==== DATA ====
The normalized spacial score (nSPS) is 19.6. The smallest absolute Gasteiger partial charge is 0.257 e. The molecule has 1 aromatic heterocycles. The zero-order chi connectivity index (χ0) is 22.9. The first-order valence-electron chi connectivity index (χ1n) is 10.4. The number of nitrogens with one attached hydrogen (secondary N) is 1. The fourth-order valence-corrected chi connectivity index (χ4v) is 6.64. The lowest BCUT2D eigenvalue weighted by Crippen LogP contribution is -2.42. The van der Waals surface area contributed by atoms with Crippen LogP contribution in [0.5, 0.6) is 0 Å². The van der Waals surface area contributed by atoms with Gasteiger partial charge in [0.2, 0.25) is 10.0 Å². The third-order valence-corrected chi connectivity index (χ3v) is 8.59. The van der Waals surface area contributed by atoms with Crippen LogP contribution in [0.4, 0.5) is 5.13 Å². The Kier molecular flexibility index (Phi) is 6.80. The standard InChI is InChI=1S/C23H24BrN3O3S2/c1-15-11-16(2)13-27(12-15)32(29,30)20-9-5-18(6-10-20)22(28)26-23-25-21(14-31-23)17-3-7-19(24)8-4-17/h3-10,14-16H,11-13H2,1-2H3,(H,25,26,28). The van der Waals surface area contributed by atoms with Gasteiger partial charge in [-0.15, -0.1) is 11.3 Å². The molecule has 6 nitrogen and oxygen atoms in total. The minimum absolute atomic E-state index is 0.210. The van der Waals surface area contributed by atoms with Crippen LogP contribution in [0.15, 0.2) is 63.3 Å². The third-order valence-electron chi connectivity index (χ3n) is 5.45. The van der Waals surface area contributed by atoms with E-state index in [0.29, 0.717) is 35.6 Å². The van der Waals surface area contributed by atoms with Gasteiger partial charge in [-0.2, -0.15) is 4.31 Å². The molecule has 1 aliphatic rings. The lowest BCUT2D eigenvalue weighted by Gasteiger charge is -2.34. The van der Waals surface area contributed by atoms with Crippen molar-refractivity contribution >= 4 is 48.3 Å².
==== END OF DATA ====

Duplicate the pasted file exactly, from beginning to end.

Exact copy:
The normalized spacial score (nSPS) is 19.6. The smallest absolute Gasteiger partial charge is 0.257 e. The molecule has 1 aromatic heterocycles. The zero-order chi connectivity index (χ0) is 22.9. The first-order valence-electron chi connectivity index (χ1n) is 10.4. The number of nitrogens with one attached hydrogen (secondary N) is 1. The fourth-order valence-corrected chi connectivity index (χ4v) is 6.64. The lowest BCUT2D eigenvalue weighted by Crippen LogP contribution is -2.42. The van der Waals surface area contributed by atoms with Crippen LogP contribution in [0.5, 0.6) is 0 Å². The van der Waals surface area contributed by atoms with Gasteiger partial charge in [0.2, 0.25) is 10.0 Å². The third-order valence-corrected chi connectivity index (χ3v) is 8.59. The van der Waals surface area contributed by atoms with Crippen LogP contribution in [0.4, 0.5) is 5.13 Å². The Kier molecular flexibility index (Phi) is 6.80. The standard InChI is InChI=1S/C23H24BrN3O3S2/c1-15-11-16(2)13-27(12-15)32(29,30)20-9-5-18(6-10-20)22(28)26-23-25-21(14-31-23)17-3-7-19(24)8-4-17/h3-10,14-16H,11-13H2,1-2H3,(H,25,26,28). The van der Waals surface area contributed by atoms with Gasteiger partial charge in [-0.15, -0.1) is 11.3 Å². The molecule has 6 nitrogen and oxygen atoms in total. The minimum absolute atomic E-state index is 0.210. The van der Waals surface area contributed by atoms with Crippen LogP contribution in [0.15, 0.2) is 63.3 Å². The third-order valence-electron chi connectivity index (χ3n) is 5.45. The van der Waals surface area contributed by atoms with E-state index in [0.29, 0.717) is 35.6 Å². The van der Waals surface area contributed by atoms with Gasteiger partial charge in [-0.2, -0.15) is 4.31 Å². The molecule has 1 aliphatic rings. The lowest BCUT2D eigenvalue weighted by Gasteiger charge is -2.34. The van der Waals surface area contributed by atoms with Crippen molar-refractivity contribution >= 4 is 48.3 Å².